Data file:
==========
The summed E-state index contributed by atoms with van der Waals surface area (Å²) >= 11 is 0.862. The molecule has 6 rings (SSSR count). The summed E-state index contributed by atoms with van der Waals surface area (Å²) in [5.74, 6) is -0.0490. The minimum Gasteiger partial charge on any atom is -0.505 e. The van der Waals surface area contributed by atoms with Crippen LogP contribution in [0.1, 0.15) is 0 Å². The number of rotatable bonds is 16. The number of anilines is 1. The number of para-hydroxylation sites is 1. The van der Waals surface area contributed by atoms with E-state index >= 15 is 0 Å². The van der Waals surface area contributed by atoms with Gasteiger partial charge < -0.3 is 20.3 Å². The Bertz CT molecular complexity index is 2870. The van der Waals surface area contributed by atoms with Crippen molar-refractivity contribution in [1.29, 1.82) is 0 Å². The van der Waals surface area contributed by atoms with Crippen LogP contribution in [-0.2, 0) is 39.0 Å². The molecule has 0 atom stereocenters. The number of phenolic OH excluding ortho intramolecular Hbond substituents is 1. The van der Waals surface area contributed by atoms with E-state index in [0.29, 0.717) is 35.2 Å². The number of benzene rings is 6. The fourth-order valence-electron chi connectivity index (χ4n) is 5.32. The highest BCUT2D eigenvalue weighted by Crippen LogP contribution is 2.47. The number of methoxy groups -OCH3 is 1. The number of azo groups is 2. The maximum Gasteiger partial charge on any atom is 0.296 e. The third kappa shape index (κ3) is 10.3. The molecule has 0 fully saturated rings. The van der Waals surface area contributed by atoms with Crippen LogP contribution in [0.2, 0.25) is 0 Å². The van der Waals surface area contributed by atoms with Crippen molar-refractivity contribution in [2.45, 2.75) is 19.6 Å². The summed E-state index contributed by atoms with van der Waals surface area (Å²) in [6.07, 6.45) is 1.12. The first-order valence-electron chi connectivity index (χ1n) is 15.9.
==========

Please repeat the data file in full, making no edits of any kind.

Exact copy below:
The summed E-state index contributed by atoms with van der Waals surface area (Å²) >= 11 is 0.862. The molecule has 6 rings (SSSR count). The summed E-state index contributed by atoms with van der Waals surface area (Å²) in [5.74, 6) is -0.0490. The minimum Gasteiger partial charge on any atom is -0.505 e. The van der Waals surface area contributed by atoms with Crippen LogP contribution in [0.1, 0.15) is 0 Å². The number of rotatable bonds is 16. The number of anilines is 1. The number of para-hydroxylation sites is 1. The van der Waals surface area contributed by atoms with E-state index >= 15 is 0 Å². The van der Waals surface area contributed by atoms with Gasteiger partial charge < -0.3 is 20.3 Å². The Bertz CT molecular complexity index is 2870. The van der Waals surface area contributed by atoms with Crippen molar-refractivity contribution in [1.29, 1.82) is 0 Å². The van der Waals surface area contributed by atoms with Crippen LogP contribution in [-0.2, 0) is 39.0 Å². The molecule has 0 atom stereocenters. The number of phenolic OH excluding ortho intramolecular Hbond substituents is 1. The van der Waals surface area contributed by atoms with E-state index in [0.29, 0.717) is 35.2 Å². The number of benzene rings is 6. The fourth-order valence-electron chi connectivity index (χ4n) is 5.32. The highest BCUT2D eigenvalue weighted by Crippen LogP contribution is 2.47. The number of methoxy groups -OCH3 is 1. The number of azo groups is 2. The maximum Gasteiger partial charge on any atom is 0.296 e. The third kappa shape index (κ3) is 10.3. The molecule has 0 fully saturated rings. The van der Waals surface area contributed by atoms with Crippen LogP contribution in [0.2, 0.25) is 0 Å². The van der Waals surface area contributed by atoms with Crippen molar-refractivity contribution in [2.45, 2.75) is 19.6 Å². The summed E-state index contributed by atoms with van der Waals surface area (Å²) in [6.07, 6.45) is 1.12. The first-order valence-electron chi connectivity index (χ1n) is 15.9.